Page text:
September 2011 – November 2012
Kubricht’s installation is inspired by dazzle, a type of protective design and coloration on animals designed by Abbott Thayer in America and developed into military camouflage by Norman Wilkinson in Great Britain during World War I. Dazzle camouflage was used to confuse the enemy by disguising the ships and complicating the tracking of the ship’s movement. For the High Line, the artist has painted black and white disruptive patterns on park storage containers, altering the view of these large structures from the northern end of the High Line.
Alive-nesses: Proposal for Adaptation gives Kubricht the opportunity to play with the intrinsic geometry of objects using her large black and white geometric compositions. Positioned within the elevated cityscape provided by the High Line, the artist’s treatment of the park storage containers distorts their appearance and translates the act of viewing them into a heightened visceral experience. This technique invites the viewer to move and change directions, altering familiar visual information and questioning the objects’ shape and form, as well as the viewer’s field of vision.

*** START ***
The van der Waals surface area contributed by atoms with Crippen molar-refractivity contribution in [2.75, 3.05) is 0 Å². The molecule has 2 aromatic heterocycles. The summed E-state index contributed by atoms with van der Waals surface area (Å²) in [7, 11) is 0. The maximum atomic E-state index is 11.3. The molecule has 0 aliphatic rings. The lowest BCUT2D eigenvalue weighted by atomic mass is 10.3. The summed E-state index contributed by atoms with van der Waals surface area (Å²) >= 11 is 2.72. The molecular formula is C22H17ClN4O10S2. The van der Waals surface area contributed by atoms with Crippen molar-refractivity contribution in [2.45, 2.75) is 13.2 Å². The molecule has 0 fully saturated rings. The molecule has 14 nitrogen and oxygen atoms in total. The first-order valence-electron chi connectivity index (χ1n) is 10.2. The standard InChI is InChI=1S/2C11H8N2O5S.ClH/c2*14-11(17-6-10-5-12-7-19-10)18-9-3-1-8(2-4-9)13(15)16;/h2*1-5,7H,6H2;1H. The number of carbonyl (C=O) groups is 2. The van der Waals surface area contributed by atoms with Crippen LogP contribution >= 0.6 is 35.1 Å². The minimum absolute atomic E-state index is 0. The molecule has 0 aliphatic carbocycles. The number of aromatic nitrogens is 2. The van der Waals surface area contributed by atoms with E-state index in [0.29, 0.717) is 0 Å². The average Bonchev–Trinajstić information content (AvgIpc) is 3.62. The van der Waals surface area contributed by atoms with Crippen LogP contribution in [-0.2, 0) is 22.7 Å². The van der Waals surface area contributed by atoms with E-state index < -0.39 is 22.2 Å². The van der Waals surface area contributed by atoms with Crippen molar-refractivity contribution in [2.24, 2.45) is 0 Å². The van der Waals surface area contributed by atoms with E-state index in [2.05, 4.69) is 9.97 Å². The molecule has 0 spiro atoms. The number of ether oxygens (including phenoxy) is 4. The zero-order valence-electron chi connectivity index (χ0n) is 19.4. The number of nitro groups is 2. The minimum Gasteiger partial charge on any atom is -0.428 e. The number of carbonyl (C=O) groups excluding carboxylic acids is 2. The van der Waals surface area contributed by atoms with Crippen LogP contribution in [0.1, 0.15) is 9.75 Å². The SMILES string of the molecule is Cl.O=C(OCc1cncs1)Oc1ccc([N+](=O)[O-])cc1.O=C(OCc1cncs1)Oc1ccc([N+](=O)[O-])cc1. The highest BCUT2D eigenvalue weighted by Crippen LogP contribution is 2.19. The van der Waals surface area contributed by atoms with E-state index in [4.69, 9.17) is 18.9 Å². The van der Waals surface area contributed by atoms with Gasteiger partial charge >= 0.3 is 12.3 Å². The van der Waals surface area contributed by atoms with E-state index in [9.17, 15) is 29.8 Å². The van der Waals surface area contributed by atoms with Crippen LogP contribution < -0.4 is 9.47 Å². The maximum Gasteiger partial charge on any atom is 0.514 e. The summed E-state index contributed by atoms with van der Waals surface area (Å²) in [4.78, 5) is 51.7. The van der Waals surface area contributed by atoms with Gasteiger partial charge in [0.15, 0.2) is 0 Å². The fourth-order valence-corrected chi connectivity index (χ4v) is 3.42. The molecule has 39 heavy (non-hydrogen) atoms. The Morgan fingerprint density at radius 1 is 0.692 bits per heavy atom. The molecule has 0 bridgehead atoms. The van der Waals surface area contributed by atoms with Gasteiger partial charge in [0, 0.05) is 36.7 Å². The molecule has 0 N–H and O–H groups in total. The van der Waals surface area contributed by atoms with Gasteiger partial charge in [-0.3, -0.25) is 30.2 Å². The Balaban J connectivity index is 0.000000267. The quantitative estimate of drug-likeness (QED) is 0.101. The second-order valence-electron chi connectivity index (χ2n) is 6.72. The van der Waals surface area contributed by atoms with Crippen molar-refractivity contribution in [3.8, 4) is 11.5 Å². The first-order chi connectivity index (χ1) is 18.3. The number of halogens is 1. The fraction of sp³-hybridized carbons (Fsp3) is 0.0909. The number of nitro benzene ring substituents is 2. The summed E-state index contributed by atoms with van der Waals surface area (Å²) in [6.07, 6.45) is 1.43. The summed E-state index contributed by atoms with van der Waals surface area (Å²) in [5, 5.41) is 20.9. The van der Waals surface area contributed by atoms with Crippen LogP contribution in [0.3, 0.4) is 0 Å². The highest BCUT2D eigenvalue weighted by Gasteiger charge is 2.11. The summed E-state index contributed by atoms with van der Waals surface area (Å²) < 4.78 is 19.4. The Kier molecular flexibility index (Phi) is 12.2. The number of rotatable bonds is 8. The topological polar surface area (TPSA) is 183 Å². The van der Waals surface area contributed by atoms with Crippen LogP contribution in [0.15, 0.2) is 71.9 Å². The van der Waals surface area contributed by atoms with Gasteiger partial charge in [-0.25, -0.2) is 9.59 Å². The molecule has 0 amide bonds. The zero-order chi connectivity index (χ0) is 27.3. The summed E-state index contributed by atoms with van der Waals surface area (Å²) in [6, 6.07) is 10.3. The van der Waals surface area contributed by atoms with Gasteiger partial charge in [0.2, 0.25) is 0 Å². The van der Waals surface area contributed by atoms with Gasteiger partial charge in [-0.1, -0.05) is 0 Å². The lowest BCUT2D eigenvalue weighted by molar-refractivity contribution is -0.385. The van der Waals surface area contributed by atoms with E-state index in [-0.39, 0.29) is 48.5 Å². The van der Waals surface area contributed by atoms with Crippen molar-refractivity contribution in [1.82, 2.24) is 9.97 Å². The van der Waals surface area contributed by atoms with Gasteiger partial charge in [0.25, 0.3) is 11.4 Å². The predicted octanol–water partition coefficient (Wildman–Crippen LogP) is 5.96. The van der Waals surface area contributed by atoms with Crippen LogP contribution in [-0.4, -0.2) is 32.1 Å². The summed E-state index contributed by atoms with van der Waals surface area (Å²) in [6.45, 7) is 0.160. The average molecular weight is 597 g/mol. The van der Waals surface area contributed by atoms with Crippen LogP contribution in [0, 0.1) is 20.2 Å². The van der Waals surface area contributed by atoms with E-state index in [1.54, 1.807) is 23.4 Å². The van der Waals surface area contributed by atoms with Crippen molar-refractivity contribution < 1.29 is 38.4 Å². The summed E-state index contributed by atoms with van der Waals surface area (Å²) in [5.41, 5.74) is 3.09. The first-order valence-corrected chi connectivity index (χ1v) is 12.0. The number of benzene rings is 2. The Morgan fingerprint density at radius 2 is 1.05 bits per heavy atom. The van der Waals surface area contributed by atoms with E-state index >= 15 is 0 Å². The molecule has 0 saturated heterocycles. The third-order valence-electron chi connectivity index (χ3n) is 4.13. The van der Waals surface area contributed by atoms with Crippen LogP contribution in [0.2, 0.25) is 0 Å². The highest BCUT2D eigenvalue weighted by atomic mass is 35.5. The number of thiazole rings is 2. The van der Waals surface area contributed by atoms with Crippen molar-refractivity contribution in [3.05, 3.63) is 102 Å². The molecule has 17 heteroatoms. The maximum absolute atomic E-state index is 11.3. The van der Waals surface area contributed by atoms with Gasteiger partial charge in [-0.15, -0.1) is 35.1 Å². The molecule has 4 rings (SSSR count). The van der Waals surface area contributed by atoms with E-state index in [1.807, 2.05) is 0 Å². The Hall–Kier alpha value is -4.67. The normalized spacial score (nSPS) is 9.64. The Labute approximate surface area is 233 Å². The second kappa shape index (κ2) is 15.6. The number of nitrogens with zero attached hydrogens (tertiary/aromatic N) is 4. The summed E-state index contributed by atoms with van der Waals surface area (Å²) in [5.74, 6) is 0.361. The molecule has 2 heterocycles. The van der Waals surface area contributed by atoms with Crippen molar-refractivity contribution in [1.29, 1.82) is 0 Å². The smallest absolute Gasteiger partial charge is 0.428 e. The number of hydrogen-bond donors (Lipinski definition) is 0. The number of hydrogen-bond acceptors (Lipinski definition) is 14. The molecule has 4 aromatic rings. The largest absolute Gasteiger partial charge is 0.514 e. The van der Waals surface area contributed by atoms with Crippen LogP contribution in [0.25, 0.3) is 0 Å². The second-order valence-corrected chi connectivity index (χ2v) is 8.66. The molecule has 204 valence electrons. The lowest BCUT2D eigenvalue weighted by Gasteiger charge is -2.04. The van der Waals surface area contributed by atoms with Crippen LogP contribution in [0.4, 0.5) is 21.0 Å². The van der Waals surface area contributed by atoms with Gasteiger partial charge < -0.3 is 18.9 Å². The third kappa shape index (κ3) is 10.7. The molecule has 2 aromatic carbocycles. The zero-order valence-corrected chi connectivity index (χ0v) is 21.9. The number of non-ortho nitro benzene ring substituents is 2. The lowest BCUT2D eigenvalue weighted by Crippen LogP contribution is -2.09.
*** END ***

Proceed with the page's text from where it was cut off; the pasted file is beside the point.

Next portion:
Photos courtesy of Friends of the High Line.
Charles Mary Kubricht (b. 1946, Texas) lives and works in Texas and New York. Recent solo exhibitions include the Marfa Book Company, Marfa, Texas (2011); Moody Gallery, Houston (2010); Austin Museum of Art, Austin (2005); and the Contemporary Arts Museum Houston, Houston (2000). In 2010 she was awarded a GSA Art in Architecture commission for the border between the United States and Mexico, a Rice University Public Art Program commission on the Rice University campus, and a residency at Yaddo, Saratoga Springs, New York.
This High Line Art Commission is presented by Friends of the High Line and the New York City Department of Parks & Recreation. High Line Art Commissions are made possible by Donald R. Mullen, Jr., with additional support from Vital Projects Fund, Inc. This program is supported, in part, with public funds from the New York City Department of Cultural Affairs in partnership with the City Council and from the New York State Council on the Arts with the support of Governor Andrew Cuomo and the New York State Legislature.